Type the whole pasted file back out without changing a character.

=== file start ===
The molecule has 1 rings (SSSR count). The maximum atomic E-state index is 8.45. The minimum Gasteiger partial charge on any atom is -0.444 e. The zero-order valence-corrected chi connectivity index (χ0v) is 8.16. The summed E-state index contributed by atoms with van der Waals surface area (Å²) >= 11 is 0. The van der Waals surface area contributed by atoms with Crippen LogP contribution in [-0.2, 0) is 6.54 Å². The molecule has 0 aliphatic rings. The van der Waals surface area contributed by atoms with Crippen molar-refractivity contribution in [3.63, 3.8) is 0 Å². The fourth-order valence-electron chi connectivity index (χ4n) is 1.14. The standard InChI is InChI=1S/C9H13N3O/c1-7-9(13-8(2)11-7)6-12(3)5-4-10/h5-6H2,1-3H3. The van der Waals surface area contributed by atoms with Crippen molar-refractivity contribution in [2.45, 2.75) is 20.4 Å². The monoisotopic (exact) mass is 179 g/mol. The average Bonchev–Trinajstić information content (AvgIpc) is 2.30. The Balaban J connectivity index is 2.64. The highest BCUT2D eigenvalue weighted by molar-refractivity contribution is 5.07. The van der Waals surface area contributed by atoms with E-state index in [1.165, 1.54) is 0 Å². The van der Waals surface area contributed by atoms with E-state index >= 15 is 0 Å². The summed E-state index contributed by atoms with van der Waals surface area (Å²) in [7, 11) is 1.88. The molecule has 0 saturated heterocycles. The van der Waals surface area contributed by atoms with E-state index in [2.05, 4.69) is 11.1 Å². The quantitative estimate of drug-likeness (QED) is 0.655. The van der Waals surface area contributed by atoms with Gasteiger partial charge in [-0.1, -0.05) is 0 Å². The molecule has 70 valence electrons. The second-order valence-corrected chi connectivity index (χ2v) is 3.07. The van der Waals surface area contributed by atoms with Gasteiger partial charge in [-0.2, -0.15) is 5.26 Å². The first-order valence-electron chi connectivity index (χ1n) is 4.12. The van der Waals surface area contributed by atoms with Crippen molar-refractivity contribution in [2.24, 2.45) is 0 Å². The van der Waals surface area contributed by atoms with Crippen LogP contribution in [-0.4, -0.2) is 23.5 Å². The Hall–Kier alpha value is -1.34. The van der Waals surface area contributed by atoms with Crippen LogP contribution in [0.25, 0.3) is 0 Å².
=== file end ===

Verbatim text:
The molecule has 1 rings (SSSR count). The maximum atomic E-state index is 8.45. The minimum Gasteiger partial charge on any atom is -0.444 e. The zero-order valence-corrected chi connectivity index (χ0v) is 8.16. The summed E-state index contributed by atoms with van der Waals surface area (Å²) >= 11 is 0. The van der Waals surface area contributed by atoms with Crippen LogP contribution in [-0.2, 0) is 6.54 Å². The molecule has 0 aliphatic rings. The van der Waals surface area contributed by atoms with Crippen molar-refractivity contribution in [3.63, 3.8) is 0 Å². The fourth-order valence-electron chi connectivity index (χ4n) is 1.14. The standard InChI is InChI=1S/C9H13N3O/c1-7-9(13-8(2)11-7)6-12(3)5-4-10/h5-6H2,1-3H3. The van der Waals surface area contributed by atoms with Crippen molar-refractivity contribution in [2.45, 2.75) is 20.4 Å². The monoisotopic (exact) mass is 179 g/mol. The average Bonchev–Trinajstić information content (AvgIpc) is 2.30. The Balaban J connectivity index is 2.64. The highest BCUT2D eigenvalue weighted by molar-refractivity contribution is 5.07. The van der Waals surface area contributed by atoms with E-state index in [1.165, 1.54) is 0 Å². The van der Waals surface area contributed by atoms with E-state index >= 15 is 0 Å². The summed E-state index contributed by atoms with van der Waals surface area (Å²) in [7, 11) is 1.88. The molecule has 0 saturated heterocycles. The van der Waals surface area contributed by atoms with E-state index in [2.05, 4.69) is 11.1 Å². The quantitative estimate of drug-likeness (QED) is 0.655. The van der Waals surface area contributed by atoms with Gasteiger partial charge in [-0.1, -0.05) is 0 Å². The molecule has 70 valence electrons. The second-order valence-corrected chi connectivity index (χ2v) is 3.07. The van der Waals surface area contributed by atoms with Gasteiger partial charge in [-0.2, -0.15) is 5.26 Å². The first-order valence-electron chi connectivity index (χ1n) is 4.12. The van der Waals surface area contributed by atoms with Crippen molar-refractivity contribution in [2.24, 2.45) is 0 Å². The van der Waals surface area contributed by atoms with Crippen LogP contribution in [-0.4, -0.2) is 23.5 Å². The Hall–Kier alpha value is -1.34. The van der Waals surface area contributed by atoms with Crippen LogP contribution in [0.25, 0.3) is 0 Å².